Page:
n.5, 96 L.Ed.2d 119 (1987); Ellison v. Barnhart, 355 F.3d 1272, 1276 (11th Cir.
2003). Plaintiff first alleges that the ALJ’s RFC assessment would better comport
with sedentary work because of all of his postural functions which are limited to
occasional. However, the VE considered all of these limitations and concluded that
plaintiff could perform certain jobs in the light work category. Furthermore, the ALJ
clearly set out her reasons for placing plaintiff’s RFC in the light category. Plaintiff
simply disagrees with her conclusions. He cites no authority and gives no reason as
to why his postural limitations would reduce his RFC to a sedentary level.
Nonetheless, as set out above, there was substantial evidence for the ALJ’s
conclusions in this regard. Because the Court finds that the ALJ’s decision that
plaintiff could still perform some light work is supported by substantial evidence, his
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argument that the ALJ should have found him to be disabled based on his age need
not be addressed.
Plaintiff also argues that the ALJ should have found his dyspnea on exertion
to be a “severe” impairment. The ALJ correctly noted that an impairment, or
combination of impairments, is “severe” if it significantly limits an individual’s
ability to do basic work activities. See 20 C.F.R. § 416.920(c). An impairment is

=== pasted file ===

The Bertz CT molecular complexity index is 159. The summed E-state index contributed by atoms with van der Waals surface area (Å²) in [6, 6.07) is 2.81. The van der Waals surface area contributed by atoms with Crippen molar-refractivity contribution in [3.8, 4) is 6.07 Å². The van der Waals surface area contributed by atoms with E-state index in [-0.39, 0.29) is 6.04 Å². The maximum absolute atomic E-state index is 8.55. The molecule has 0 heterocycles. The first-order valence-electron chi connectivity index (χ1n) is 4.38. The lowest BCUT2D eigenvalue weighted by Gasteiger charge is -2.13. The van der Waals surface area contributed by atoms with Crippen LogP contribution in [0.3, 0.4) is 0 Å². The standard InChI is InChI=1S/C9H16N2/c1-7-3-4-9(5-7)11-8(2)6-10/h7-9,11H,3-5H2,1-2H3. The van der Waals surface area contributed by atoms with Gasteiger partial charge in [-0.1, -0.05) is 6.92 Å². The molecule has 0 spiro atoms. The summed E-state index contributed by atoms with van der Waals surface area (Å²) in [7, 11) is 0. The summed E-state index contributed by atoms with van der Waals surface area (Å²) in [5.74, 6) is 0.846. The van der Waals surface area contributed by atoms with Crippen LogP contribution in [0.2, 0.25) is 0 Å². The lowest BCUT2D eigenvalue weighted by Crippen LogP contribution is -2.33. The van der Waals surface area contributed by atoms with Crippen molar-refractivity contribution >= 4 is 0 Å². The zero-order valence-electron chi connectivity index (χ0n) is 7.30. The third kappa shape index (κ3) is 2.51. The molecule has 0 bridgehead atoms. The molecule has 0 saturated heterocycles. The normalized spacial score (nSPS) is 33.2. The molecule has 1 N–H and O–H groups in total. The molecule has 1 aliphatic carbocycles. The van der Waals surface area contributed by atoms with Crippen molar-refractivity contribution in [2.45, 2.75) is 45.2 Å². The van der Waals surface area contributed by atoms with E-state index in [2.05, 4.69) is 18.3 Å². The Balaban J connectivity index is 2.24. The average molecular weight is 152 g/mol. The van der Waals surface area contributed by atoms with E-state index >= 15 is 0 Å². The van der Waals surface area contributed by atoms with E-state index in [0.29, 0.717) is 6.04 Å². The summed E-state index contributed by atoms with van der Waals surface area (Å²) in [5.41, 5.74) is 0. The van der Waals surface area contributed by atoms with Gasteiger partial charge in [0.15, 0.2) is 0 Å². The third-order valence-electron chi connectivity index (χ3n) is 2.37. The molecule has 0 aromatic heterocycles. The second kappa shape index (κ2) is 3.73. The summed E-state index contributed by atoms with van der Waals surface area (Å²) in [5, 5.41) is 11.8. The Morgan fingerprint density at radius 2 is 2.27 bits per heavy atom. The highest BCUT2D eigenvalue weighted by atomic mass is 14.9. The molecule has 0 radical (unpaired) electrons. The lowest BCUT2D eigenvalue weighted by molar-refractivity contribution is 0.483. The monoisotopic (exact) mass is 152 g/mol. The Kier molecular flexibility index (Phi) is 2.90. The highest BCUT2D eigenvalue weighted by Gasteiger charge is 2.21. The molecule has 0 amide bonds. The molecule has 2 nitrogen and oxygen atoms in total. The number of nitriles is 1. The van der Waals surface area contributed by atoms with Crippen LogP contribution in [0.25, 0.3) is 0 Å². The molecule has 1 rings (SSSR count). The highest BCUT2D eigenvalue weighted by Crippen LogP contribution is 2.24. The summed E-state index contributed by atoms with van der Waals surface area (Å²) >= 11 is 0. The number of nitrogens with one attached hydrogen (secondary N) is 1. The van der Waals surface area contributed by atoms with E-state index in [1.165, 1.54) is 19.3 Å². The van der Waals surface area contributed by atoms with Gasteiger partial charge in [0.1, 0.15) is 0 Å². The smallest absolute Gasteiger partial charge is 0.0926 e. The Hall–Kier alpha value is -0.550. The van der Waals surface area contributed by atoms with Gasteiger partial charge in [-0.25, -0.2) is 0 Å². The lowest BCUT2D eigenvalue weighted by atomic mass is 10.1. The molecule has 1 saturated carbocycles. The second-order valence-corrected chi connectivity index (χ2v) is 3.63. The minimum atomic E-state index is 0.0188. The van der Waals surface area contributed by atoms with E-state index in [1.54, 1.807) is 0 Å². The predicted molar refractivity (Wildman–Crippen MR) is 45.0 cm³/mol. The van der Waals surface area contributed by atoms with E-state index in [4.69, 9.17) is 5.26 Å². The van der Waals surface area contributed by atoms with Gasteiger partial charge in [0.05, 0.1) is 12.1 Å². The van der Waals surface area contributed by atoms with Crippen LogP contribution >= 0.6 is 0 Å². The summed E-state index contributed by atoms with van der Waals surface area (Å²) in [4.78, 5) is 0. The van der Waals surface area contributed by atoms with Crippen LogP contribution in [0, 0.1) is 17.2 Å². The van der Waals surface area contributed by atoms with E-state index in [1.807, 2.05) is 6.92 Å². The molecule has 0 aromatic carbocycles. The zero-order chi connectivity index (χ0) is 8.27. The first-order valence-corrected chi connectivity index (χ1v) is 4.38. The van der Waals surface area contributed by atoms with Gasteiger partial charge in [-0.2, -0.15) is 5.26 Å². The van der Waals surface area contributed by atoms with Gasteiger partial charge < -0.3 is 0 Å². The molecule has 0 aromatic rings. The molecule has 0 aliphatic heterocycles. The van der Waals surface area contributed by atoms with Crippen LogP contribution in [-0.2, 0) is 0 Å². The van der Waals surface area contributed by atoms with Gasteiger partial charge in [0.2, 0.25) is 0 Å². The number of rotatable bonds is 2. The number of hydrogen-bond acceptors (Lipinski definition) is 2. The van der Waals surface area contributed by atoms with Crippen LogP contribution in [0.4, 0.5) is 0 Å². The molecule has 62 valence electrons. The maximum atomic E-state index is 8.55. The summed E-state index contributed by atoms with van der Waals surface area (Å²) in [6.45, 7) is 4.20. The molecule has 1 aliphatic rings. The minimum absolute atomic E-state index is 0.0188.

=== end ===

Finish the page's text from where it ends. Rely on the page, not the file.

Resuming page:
also not “severe” if it is a slight abnormality or combination of slight abnormalities
that causes no more than a minimal effect on an individual’s ability to work. See
Brady v. Heckler, 724 F.2d 914, 920 (11th Cir. 1984); Social Security Ruling (“SSR”)
85-28, 1985 WL 56856 at * 3 (1985). Plaintiff bears the initial burden of proving that
he has an impairment that is severe. See Yuckert, 482 U.S. at 146 n.5, 107 S.Ct. at
2294; Hale v. Bowen, 831 F.2d 1007, 1011 (11th Cir. 1987). In her decision, the ALJ
discussed plaintiff’s alleged shortness of breath and noted that there was no support
for this claim in the medical evidence. Plaintiff’s cardiovascular and pulmonary
examinations were normal. Dr. Gregory Thomas found that plaintiff’s lungs were
clear and that he heart had a normal rate and rhythm. When examined by Dr. Touger,
plaintiff had a clear chest without rales, rhonchi or wheezes. (Tr. 26, 28). His
diagnosis of dyspnea with exertion was based solely on plaintiff’s subjective report
that he could not walk more than two blocks without becoming short of breath. (Tr.
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224). The ALJ also noted that plaintiff’s echocardiogram was normal with regular
rate and rhythm and no murmurs, rubs or gallops. (Tr. 222). Thus, there is
substantial evidence to support the ALJ’s conclusion that plaintiff’s dyspnea on
exertion was not “severe.” See Moore v. Barnhart, 405 F.3d 1208, 1213 n.6 (11th
Cir. 2005) (“the mere existence of impairments does not reveal the extent to which
they limit [plaintiff’s] ability to work or undermine the ALJ’s determination in that
regard.”). It is the functional limitations that result from impairments, not the